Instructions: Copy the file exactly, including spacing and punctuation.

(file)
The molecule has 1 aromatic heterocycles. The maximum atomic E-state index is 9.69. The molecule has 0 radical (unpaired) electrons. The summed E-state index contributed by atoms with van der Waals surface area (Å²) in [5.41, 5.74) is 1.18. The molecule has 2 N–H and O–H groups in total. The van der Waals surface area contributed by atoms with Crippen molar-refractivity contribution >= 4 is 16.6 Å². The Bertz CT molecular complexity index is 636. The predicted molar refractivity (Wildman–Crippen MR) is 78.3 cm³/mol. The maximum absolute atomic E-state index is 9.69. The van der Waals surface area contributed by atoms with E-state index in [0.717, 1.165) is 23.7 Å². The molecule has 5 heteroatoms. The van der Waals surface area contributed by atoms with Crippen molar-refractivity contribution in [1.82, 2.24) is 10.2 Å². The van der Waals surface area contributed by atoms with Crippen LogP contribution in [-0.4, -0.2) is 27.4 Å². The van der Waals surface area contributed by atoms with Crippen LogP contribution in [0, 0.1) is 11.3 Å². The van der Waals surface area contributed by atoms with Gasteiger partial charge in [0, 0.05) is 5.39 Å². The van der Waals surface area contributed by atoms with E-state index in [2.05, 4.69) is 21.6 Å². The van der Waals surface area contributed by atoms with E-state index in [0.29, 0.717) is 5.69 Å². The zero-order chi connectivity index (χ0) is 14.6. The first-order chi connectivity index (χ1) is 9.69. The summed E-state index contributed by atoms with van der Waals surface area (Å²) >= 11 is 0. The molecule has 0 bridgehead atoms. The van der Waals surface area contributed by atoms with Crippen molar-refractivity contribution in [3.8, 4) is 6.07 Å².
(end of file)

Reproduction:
The molecule has 1 aromatic heterocycles. The maximum atomic E-state index is 9.69. The molecule has 0 radical (unpaired) electrons. The summed E-state index contributed by atoms with van der Waals surface area (Å²) in [5.41, 5.74) is 1.18. The molecule has 2 N–H and O–H groups in total. The van der Waals surface area contributed by atoms with Crippen molar-refractivity contribution >= 4 is 16.6 Å². The Bertz CT molecular complexity index is 636. The predicted molar refractivity (Wildman–Crippen MR) is 78.3 cm³/mol. The maximum absolute atomic E-state index is 9.69. The van der Waals surface area contributed by atoms with E-state index in [0.717, 1.165) is 23.7 Å². The molecule has 5 heteroatoms. The van der Waals surface area contributed by atoms with Crippen molar-refractivity contribution in [1.82, 2.24) is 10.2 Å². The van der Waals surface area contributed by atoms with Crippen LogP contribution in [-0.4, -0.2) is 27.4 Å². The van der Waals surface area contributed by atoms with Crippen LogP contribution in [0, 0.1) is 11.3 Å². The van der Waals surface area contributed by atoms with Gasteiger partial charge in [0, 0.05) is 5.39 Å². The van der Waals surface area contributed by atoms with E-state index in [2.05, 4.69) is 21.6 Å². The van der Waals surface area contributed by atoms with E-state index in [0.29, 0.717) is 5.69 Å². The zero-order chi connectivity index (χ0) is 14.6. The first-order chi connectivity index (χ1) is 9.69. The summed E-state index contributed by atoms with van der Waals surface area (Å²) >= 11 is 0. The molecule has 0 bridgehead atoms. The van der Waals surface area contributed by atoms with Crippen molar-refractivity contribution in [3.8, 4) is 6.07 Å².